Hanan Samet, University of Maryland, United States
Title: Place-based Information Systems - Textual Location Identification and Visualization
Nello Cristianini, University of Bristol, United Kingdom
Title: ThinkBIG - Understanding the Impact of Big Data on Science and Society
Marcello Pelillo, University of Venice, Italy
Title: Towards a Holistic Theory of Pattern Recognition - A Game-theoretic Perspective
Luis Alexandre, University of Beira Interior, Portugal
Title: 3D Computer Vision - From Points to Concepts
Place-based Information Systems - Textual Location Identification and Visualization
University of Maryland
Hanan Samet (http://www.cs.umd.edu/~hjs/) is a Distinguished University Professor of Computer Science at the University of Maryland, College Park and is a member of the Institute for Computer Studies. He is also a member of the Computer Vision Laboratory at the Center for Automation Research where he leads a number of research projects on the use of hierarchical data structures for database applications involving spatial data. He has a Ph.D. from Stanford University. His doctoral dissertation dealt with proving the correctness of translations of LISP programs which was the first work in translation validation and the related concept of proof carrying code. He is the author of the recent book "Foundations of Multidimensional and Metric Data Structures" published by Morgan-Kaufmann, San Francisco, CA, in 2006 (http://www.mkp.com/multidimensional), an award winner in the 2006 best book in Computer and Information Science competition of the Professional and Scholarly Publishers (PSP) Group of the American Publishers Association (AAP), and of the first two books on spatial data structures titled "Design and Analysis of Spatial Data Structures" and "Applications of Spatial Data Structures: Computer Graphics, Image Processing and GIS" published by Addison-Wesley, Reading, MA, 1990. He is the Founding Editor-In-Chief of the ACM Transactions on Spatial Algorithms and System (TSAS), the founding chair of ACM SIGSPATIAL, a recipient of the 2014 IEEE Computer Society McDowell Award, 2011 ACM Paris Kanellakis Theory and Practice Award, 2009 UCGIS Research Award, 2010 CMPS Board of Visitors Award at the University of Maryland, a Fellow of the ACM, IEEE, AAAS, UCGIS, IAPR (International Association for Pattern Recognition), and an ACM Distinguished Speaker. He received best paper awards in the 2007 Computers & Graphics Journal, the 2008 ACM SIGMOD and SIGSPATIAL Conferences, the 2012 SIGSPATIAL MobiGIS Workshop, the 2013 SIGSPATIAL GIR Workshop, as well as best demo paper at the 2011 SIGSPATIAL Conference. His paper at the 2009 IEEE International Conference on Data Engineering (ICDE) was selected as one of the best papers for publication in the IEEE Transactions on Knowledge and Data Engineering.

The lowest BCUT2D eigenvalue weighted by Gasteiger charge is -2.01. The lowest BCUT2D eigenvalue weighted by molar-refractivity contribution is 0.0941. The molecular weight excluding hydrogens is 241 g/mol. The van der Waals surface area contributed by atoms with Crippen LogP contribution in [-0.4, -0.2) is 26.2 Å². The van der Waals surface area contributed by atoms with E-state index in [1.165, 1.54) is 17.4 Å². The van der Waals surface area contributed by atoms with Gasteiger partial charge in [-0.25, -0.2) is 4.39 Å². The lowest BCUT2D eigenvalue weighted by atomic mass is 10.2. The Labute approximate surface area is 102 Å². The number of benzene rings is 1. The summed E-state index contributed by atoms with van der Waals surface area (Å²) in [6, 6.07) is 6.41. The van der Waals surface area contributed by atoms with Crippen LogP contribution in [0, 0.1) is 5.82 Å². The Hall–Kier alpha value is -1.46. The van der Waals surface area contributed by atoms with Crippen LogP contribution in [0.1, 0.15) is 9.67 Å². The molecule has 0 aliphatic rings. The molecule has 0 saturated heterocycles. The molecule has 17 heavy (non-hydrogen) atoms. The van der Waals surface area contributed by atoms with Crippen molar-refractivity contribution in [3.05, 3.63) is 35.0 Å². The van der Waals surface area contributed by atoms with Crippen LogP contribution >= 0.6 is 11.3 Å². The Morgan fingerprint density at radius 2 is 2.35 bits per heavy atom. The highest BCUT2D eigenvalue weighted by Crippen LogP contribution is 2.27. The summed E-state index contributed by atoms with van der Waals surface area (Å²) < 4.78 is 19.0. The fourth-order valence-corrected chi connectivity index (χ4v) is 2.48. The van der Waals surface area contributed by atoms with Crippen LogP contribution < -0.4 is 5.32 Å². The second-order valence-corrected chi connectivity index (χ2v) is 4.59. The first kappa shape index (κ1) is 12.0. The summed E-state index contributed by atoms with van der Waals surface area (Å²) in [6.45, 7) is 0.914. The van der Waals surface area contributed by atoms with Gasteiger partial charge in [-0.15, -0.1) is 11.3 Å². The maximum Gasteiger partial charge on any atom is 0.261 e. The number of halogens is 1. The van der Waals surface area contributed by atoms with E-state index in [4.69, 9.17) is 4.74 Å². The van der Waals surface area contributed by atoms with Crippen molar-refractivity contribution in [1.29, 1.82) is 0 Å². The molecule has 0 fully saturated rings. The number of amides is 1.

The popularity of web-based mapping services such as Google Earth/Maps and Microsoft Virtual Earth (Bing), has led to an increasing awareness of the importance of location data and its incorporation into both web-based search applications and the databases that support them in the past, attention to location data had been primarily limited to geographic information systems (GIS), where locations correspond to spatial objects and are usually specified geometrically.
However, in the web-based applications, the location data often corresponds to place names and is usually specified textually.
An advantage of such a specification is that the same specification can be used regardless of whether the place name is to be interpreted as a point or a region. Thus the place name acts as a polymorphic data type in the parlance of programming languages. However, its drawback is that it is ambiguous. In particular, a given specification may have several interpretations, not all of which are names of places. For example, ''Jordan'' may refer to both a person as well as a place.
Moreover, there is additional ambiguity when the specification has a place name interpretation. For example, ''Jordan'' can refer to a river or a country while there are a number of cities named ''London''.